My Story Of BED

Author describes life with BED, binge eating disorder and feelings of disappointment and hopelessness. Read her story.

I have had some degree of binge eating disorder for the past 2-3 years.

Before that, I had a restrictive eating disorder, closest to anorexia, for about 5 years. I ate extremely healthfully and exercised a lot. I got in excellent shape and lost some weight, but I didn't stop there, and eventually, eating less and exercising more, I became very underweight and sick. When I finally realized I couldn't beat the disorder on my own, I got help, went to therapy, got some antidepressants. I made some significant progress, but when it came to gaining weight and eating more, instead of putting in the hard work and learning moderation, I started binge eating.

I would eat 2 half-gallons of frozen yogurt almost every night. I would also run around my room in circles for 3+ hours a day and eat next to nothing during the day, so I stayed at a fairly low weight. The binge eating was actually encouraged by my family, as they were just happy to see me eating.

Out of Control Eating

Once I went off to college, things got more out of control. I couldn't exercise as often, and I also started eating more. I expanded my repertoire of binge foods to include other things since I couldn't store large containers of ice cream in my refrigerator. I started spending upwards of $20 a day on food. Over that year, I gained more than 50 pounds. And the binge eating continued on for another year after that.

It took a long time before I accepted that it was a problem. I desperately wanted to be free from having an eating disorder, and I was especially embarrassed to think that I now had a problem with eating too much rather than too little. I told myself it was just a natural reaction to the previous years of starvation. But when the binging never tapered off, I had to admit that I had only exchanged one eating disorder for another.

I learned more about binge eating, online and in books. I now recognize the many causes of binge eating - a really disordered behavior. I eat primarily as a way to cover up emotions. I've gotten so good at it that even now, I sometimes have trouble recognizing exactly what I'm feeling because all emotions tend to feel like "I want to eat." I binge because it's a way to escape from whatever other worries I have in life, zone out while I'm eating and then even afterward know I, at least, have this one big problem that I can use to explain away everything else that is wrong in my life. And I binge because it's such a comfort: it brings back feelings of needing to be cared for when I was sick with anorexia, and it's such an old habit now that without it, I feel lost not knowing what to do with the extra time not spent binging.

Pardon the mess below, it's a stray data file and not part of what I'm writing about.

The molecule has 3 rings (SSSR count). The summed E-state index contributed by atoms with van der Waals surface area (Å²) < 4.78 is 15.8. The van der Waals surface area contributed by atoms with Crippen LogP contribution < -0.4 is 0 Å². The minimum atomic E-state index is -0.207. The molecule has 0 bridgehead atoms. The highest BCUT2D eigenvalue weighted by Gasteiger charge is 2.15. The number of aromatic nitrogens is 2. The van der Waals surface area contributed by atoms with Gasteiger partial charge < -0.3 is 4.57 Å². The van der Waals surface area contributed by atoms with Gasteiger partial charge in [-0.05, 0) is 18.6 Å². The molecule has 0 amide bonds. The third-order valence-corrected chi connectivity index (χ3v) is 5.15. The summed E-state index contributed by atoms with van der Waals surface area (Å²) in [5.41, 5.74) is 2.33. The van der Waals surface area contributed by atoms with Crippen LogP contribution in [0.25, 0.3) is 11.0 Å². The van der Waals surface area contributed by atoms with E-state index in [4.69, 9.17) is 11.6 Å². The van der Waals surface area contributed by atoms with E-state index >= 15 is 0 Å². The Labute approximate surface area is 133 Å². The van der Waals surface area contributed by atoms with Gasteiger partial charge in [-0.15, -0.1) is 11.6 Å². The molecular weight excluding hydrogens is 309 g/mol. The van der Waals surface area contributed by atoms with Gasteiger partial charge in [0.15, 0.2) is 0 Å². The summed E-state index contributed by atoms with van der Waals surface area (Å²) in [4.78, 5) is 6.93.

Complacent with Binge Eating Disorder

Some days, it doesn't feel too bad. My health is not in immediate danger (effects of binge eating disorder). I am still living a fairly normal life. But the truth is that BED causes major problems everyday. The shame I feel from having gained so much weight, even with all my attempts at body acceptance, is just the beginning. BED causes me to miss social functions and thus to not have very many friends. It is the worst waste of my money. I spend hours eating that I should spend doing schoolwork, which means I don't do as well in my classes as I could. And the feeling of disappointment and hopelessness I get after every binge episode is just soul-destroying. I am acutely aware that nothing is normal about this; it's not just my anorexic mind thinking I'm eating too much. I can eat more boxes of cereal AND more tubs of ice cream AND more bags of chips AND more pieces of fruit in one evening than most people eat in a month.

I want nothing more than to be free of this eating disorder. I have made substantial progress in the few months since I finally accepted that it is a disorder and have been actively pursuing recovery. I can go for much longer periods without binge eating, and many episodes are reduced to compulsive overeating on a smaller scale. I am confident that full recovery is a possibility. But at the same time, I know I have a lot more work to do, learning to cope with my emotions and to love myself. I hope my story can be informative and comforting to people suffering from a similar problem, and in the future, be a story of the hope of true recovery.

(Discover how binge eating disorder stories about overcoming overeating help other binge eaters)

article references

APA Reference
Tracy, N. (2022, January 4). My Story Of BED, HealthyPlace. Retrieved on 2024, June 19 from

Last Updated: January 12, 2022

Medically reviewed by Harry Croft, MD

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